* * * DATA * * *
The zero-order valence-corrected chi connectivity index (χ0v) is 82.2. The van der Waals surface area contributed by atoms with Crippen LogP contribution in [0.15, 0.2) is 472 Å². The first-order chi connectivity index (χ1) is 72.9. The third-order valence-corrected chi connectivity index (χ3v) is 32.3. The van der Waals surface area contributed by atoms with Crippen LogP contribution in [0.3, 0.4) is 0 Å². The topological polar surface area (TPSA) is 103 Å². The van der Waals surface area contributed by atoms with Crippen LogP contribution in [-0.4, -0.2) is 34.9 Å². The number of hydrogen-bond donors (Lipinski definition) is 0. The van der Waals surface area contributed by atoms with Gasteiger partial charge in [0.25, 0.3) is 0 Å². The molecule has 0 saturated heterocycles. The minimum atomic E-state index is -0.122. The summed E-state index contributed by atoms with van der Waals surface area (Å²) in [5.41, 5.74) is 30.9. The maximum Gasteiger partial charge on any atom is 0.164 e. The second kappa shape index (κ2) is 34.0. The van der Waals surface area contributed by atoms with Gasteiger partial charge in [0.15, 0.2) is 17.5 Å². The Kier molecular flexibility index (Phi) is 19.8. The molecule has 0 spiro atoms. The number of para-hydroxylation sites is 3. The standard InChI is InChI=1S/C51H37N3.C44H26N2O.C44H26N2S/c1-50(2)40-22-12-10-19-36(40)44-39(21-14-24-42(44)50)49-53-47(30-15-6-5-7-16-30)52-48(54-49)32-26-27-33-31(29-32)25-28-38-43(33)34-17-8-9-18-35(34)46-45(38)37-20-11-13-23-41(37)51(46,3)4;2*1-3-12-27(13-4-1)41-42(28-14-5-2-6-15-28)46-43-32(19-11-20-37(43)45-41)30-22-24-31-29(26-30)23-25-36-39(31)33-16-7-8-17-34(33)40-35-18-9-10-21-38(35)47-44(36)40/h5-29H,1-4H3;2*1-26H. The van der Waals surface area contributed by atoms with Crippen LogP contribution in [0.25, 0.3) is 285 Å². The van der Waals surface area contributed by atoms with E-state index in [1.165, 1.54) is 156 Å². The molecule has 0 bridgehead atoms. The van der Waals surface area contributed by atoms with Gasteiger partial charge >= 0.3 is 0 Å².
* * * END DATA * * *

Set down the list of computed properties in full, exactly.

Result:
The zero-order valence-corrected chi connectivity index (χ0v) is 82.2. The van der Waals surface area contributed by atoms with Crippen LogP contribution in [0.15, 0.2) is 472 Å². The first-order chi connectivity index (χ1) is 72.9. The third-order valence-corrected chi connectivity index (χ3v) is 32.3. The van der Waals surface area contributed by atoms with Crippen LogP contribution in [0.3, 0.4) is 0 Å². The topological polar surface area (TPSA) is 103 Å². The van der Waals surface area contributed by atoms with Crippen LogP contribution in [-0.4, -0.2) is 34.9 Å². The number of hydrogen-bond donors (Lipinski definition) is 0. The van der Waals surface area contributed by atoms with Gasteiger partial charge in [0.25, 0.3) is 0 Å². The molecule has 0 saturated heterocycles. The minimum atomic E-state index is -0.122. The summed E-state index contributed by atoms with van der Waals surface area (Å²) in [5.41, 5.74) is 30.9. The maximum Gasteiger partial charge on any atom is 0.164 e. The second kappa shape index (κ2) is 34.0. The van der Waals surface area contributed by atoms with Gasteiger partial charge in [0.15, 0.2) is 17.5 Å². The Kier molecular flexibility index (Phi) is 19.8. The molecule has 0 spiro atoms. The number of para-hydroxylation sites is 3. The standard InChI is InChI=1S/C51H37N3.C44H26N2O.C44H26N2S/c1-50(2)40-22-12-10-19-36(40)44-39(21-14-24-42(44)50)49-53-47(30-15-6-5-7-16-30)52-48(54-49)32-26-27-33-31(29-32)25-28-38-43(33)34-17-8-9-18-35(34)46-45(38)37-20-11-13-23-41(37)51(46,3)4;2*1-3-12-27(13-4-1)41-42(28-14-5-2-6-15-28)46-43-32(19-11-20-37(43)45-41)30-22-24-31-29(26-30)23-25-36-39(31)33-16-7-8-17-34(33)40-35-18-9-10-21-38(35)47-44(36)40/h5-29H,1-4H3;2*1-26H. The van der Waals surface area contributed by atoms with Crippen LogP contribution in [0.25, 0.3) is 285 Å². The van der Waals surface area contributed by atoms with E-state index in [1.165, 1.54) is 156 Å². The molecule has 0 bridgehead atoms. The van der Waals surface area contributed by atoms with Gasteiger partial charge >= 0.3 is 0 Å².